Successful leaders have long understood the importance of coaching and many will have already worked with a coach to help them become the best leader possible. Likewise, many high-performance organisations, including schools, recognise the value of coaching for their managers and leaders, investing in a variety of training and development opportunities. But coaching need not be limited to leaders nor accessed only via of costly training programmes.


There are organisations that value the development of colleagues, both personally and professionally so highly that they employ a full-time coach. Such ‘executive’ style coaching has long been part of the corporate culture where the idea of providing dedicated coaching for colleagues has grown out of the belief that happy staff make for best outcomes and successful organisations.


However, few educational organisations have the resources to employ a full-time coach for staff, nor indeed is it necessary for such organisations to incur such an expense. In fact, coaching among peers can be a highly effective and financially prudent way to build comradery, boost performance and bolster collaboration within the high-performance educational culture.


Here are three ways to create a culture of feedback and powerful peer coaching:


  1. Turn meetings into coaching sessions. In addition to providing work updates, meetings can be an important forum for peer coaching in the form of collaborative problem solving. A good way to facilitate this kind of coaching is to turn meetings into a Socratic seminar of sorts, where everyone comes prepared to discuss their challenges relating to the project and ask each other guiding questions to discover solutions to problems and contribute to the execution on a plan.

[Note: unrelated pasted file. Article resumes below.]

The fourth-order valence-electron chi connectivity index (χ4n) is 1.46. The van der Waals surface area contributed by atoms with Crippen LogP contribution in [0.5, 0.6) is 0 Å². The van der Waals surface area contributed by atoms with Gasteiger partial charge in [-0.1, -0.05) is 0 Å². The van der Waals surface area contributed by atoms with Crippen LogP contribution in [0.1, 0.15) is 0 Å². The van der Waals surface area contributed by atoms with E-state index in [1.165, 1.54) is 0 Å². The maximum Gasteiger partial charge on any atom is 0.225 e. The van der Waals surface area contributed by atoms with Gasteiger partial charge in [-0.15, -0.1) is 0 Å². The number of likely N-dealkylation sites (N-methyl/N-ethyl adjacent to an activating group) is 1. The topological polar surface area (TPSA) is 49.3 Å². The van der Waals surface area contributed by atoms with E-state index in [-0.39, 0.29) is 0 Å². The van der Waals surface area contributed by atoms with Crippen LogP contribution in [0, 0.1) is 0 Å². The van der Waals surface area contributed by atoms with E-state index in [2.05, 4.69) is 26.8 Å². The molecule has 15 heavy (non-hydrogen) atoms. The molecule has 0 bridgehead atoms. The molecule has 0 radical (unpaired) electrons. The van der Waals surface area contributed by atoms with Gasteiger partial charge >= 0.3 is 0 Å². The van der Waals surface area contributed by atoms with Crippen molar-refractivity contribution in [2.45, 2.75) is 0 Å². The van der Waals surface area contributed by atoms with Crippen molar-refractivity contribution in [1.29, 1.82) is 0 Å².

1. Create a culture of feedback.Every innovation, piece of work or project can become an opportunity to provide feedback in an effort to facilitate continuous improvement. At the close of each piece of work or project have team members discuss what worked and where there were opportunities for improvement. In addition to providing group feedback, create a structure in which team members provide both positive and constructive feedback to individual members of the team. Not only does this process codify a culture of accountability, it also provides a great platform for leadership development.


  1. Encourage individual coaching relationships.While innovation teams and meetings are natural opportunities for peer coaching, individual coaching can be an excellent way for staff to build rapport and help each other accomplish professional and personal goals. Peer coaches must be prepared to listen and ask questions that help improve clarity rather than providing direction. The caveat is that not all employees will be comfortable as being the coach at first, but peer coaching relationships require time, reciprocity, trust and confidentiality in order to flourish.


These three elements can help schools, academies and other organisations cultivate deep camaraderie and engagement among staff, while building a foundation for high performance, consistent growth and ownership among peers.





Image courtesy of Margarida C Silva @ All rights reserved and copyright.